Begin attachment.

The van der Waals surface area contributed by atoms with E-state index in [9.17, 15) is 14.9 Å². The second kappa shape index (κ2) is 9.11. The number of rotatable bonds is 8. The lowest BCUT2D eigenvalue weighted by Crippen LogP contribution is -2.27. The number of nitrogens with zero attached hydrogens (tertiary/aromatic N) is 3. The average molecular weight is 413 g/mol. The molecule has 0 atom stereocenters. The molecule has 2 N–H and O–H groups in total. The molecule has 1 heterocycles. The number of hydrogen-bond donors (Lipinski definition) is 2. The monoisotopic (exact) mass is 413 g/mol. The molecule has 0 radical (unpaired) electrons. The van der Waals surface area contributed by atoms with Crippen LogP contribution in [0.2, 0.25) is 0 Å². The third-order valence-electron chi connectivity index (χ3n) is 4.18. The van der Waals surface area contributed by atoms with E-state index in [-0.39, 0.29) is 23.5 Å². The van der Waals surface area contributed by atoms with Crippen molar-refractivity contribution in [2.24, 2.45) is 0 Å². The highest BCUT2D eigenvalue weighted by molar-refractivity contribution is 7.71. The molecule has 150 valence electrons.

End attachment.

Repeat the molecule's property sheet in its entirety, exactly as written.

The van der Waals surface area contributed by atoms with E-state index in [9.17, 15) is 14.9 Å². The second kappa shape index (κ2) is 9.11. The number of rotatable bonds is 8. The lowest BCUT2D eigenvalue weighted by Crippen LogP contribution is -2.27. The number of nitrogens with zero attached hydrogens (tertiary/aromatic N) is 3. The average molecular weight is 413 g/mol. The molecule has 0 atom stereocenters. The molecule has 2 N–H and O–H groups in total. The molecule has 1 heterocycles. The number of hydrogen-bond donors (Lipinski definition) is 2. The monoisotopic (exact) mass is 413 g/mol. The molecule has 0 radical (unpaired) electrons. The van der Waals surface area contributed by atoms with Crippen LogP contribution in [0.2, 0.25) is 0 Å². The third-order valence-electron chi connectivity index (χ3n) is 4.18. The van der Waals surface area contributed by atoms with E-state index in [-0.39, 0.29) is 23.5 Å². The van der Waals surface area contributed by atoms with Crippen molar-refractivity contribution in [2.24, 2.45) is 0 Å². The highest BCUT2D eigenvalue weighted by molar-refractivity contribution is 7.71. The molecule has 150 valence electrons.